Posted: Saturday, March 14, 2020
Introduction: Tamara Rubin is an independent advocate for consumer goods safety, and she is also a mother of Lead-poisoned children. She began testing consumer goods for toxicants in 2009 and was the parent-advocate responsible for finding Lead in the popular fidget spinner toys in 2017. She uses high-precision XRF testing (a scientific method used by the Consumer Product Safety Commission) to test consumer goods for contaminants including Lead, Cadmium, Mercury and Arsenic. [bio link]
The Pampered Chef unglazed Family Heritage Stoneware Classics Collection baking tray:
The full XRF test results of the baking tray pictured are below (so please scroll down). Here are links to some additional reading that may be of interest based on your interest in the test results of this item:
- Click here to see more unglazed ceramics items that I have tested.
- Click here to read more about the concern for Lead in dishes and pottery.
- Click here to see more items from this brand that I have tested.
I would not use this in my home, because the surface (that touches the food) is positive for Lead. That is a solid deal-breaker for me every time. Given how low the Lead level is, it may or may not be a long-term hazard with cooking (when the piece deteriorates with normal use, over time) but I am certain the potential long-term health implications have not been studied for an item with this low level, and I don’t want my family to be the guinea pigs on something like this – so all surfaces in my home that touch the food for my family – are completely Lead-free. That’s one thing I am very strict about.
Context for my concerns with this item:
5 ppb (parts per billion) is considered “too much Lead” in bottled water – by current regulatory standards. 50 ppb Lead is considered too much in fruit juice given to children. 29 ppm is 29,000 ppb. Expressed in ppb, the Lead level on this pan (on the surface of the pan) is 29,000 ppb. If that surface wears – it will wear into my food (directly)… so at 29,000 ppb in an uncoated surface, isn’t it possible (theoretically) that 5 or 10 or 100 ppb could wear into my food, under certain conditions – especially if cooking in a hot oven, with acidic foods (like tomato sauce)? And if no one has studied the potential for Lead to transfer tiny amounts over time at those levels from a pan like this… why should I accept any possible risk?
Aren’t these pans likely leach-tested?
And wouldn’t that be enough to know if they are safe?
We should check with The Pampered Chef to see if these pans (unglazed bare ceramic) are ever leach-tested, and what the results are. They may not be required to be leach-tested, given the components of the pan (unglazed / uncoated bare ceramic), and the intended use (cookie-baking sheet). I will let you know what I learn about this! HOWEVER Please Note: Even if it is leach-tested at the time of manufacture, that doesn’t mean I have any confidence that it might not leach Lead at some future point in time (after years of use) – which has always been my concern with the leach-testing standard. More on that here at this link.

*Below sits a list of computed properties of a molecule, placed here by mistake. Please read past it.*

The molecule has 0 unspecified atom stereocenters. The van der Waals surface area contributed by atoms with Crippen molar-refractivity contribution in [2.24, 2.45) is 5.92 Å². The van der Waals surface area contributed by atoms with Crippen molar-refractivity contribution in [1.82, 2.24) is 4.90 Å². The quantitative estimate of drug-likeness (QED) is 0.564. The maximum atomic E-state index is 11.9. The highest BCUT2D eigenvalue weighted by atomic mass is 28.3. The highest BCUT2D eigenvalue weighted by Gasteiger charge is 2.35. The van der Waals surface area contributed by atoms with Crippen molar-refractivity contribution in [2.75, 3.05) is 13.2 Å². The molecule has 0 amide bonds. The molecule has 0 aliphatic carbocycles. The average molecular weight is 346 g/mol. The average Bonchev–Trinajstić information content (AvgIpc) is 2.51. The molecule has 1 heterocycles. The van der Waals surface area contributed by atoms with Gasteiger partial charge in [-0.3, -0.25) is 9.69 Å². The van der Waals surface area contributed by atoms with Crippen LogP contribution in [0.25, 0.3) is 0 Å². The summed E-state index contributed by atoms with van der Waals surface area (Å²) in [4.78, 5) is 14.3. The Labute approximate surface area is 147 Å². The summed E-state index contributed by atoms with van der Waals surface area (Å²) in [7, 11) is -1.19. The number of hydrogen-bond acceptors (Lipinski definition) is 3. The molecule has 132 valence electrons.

Stay Safe Out There!
A quick note from Tamara
Hey readers – I hope you are staying well out there with all that is going on in the world right now. I’m hanging out mostly at home with my children – and have been doing so for about 10 days now. I pulled them out of school over a week ago – just to be safe. Each of my three youngest sons have compromised immune systems (which manifests in different ways for each of them), due to having been Lead-poisoned as babies.
In between kid-wrangling I am working hard to publish literally HUNDREDS of new posts (with test results for various consumer goods I have tested over the past couple of years, but have not yet had a moment to report on!). These posts have created a backlog in my system for more than a year now – and it’s actually nice to have a *break* with some time to catch up! To make this happen as quickly as possible, I am (as with this post) simply posting the images and the test results – without a lot of additional information. [Do not worry — I will continue to update them with more information as I get caught up and begin to have the time!]
For those new to my website, please check out the menu in the header of the website for more information about how I test things (and my background, etc.) On each post you can also click on any of the keyword tabs at the top of the post to find more items in that category. Here’s the post discussing the type of testing I do, and the specific instrument I use to detect, analyze and confirm metals content, and ultimately produce the resultant data for each item reported here – link.
Please Note: Test results reported below are science-based, accurate, and replicable. Test results reported here are from tests that were done for a minimum of 60 seconds each, and repeated multiple times, to confirm the results. As with all the testing reported here on my blog, a freshly-calibrated high-precision XRF instrument testing in Consumer Goods mode was used to test the item pictured here.
As always, please let me know if you have any questions.
Thank you for reading and for sharing my posts!
Test results for the Pampered Chef brand unglazed stoneware baking tray (Made in the USA) pictured on this post:
Front of Tray – Food Surface:
- Lead (Pb): 29 +/- 12 ppm
- Barium (Ba): 71 +/- 34 ppm
- Zinc (Zn): 56 +/- 20 ppm
- Iron (Fe): 9,515 +/- 487 ppm
- Vanadium (V): 198 +/- 62 ppm
- Titanium (Ti): 3,940 +/- 237 ppm
Back side of Tray:
- Lead (Pb): 29 +/- 12 ppm
- Barium (Ba): 73 +/- 34 ppm
- Zinc (Zn): 48 +/- 19 ppm
- Copper (Cu): 246 +/- 46 ppm
- Iron (Fe): 10,600 +/- 500 ppm
- Vanadium (V): 207 +/- 67 ppm
- Titanium (Ti): 4,891 +/- 277 ppm
~ End of Post ~
Scroll down for additional photos of this item.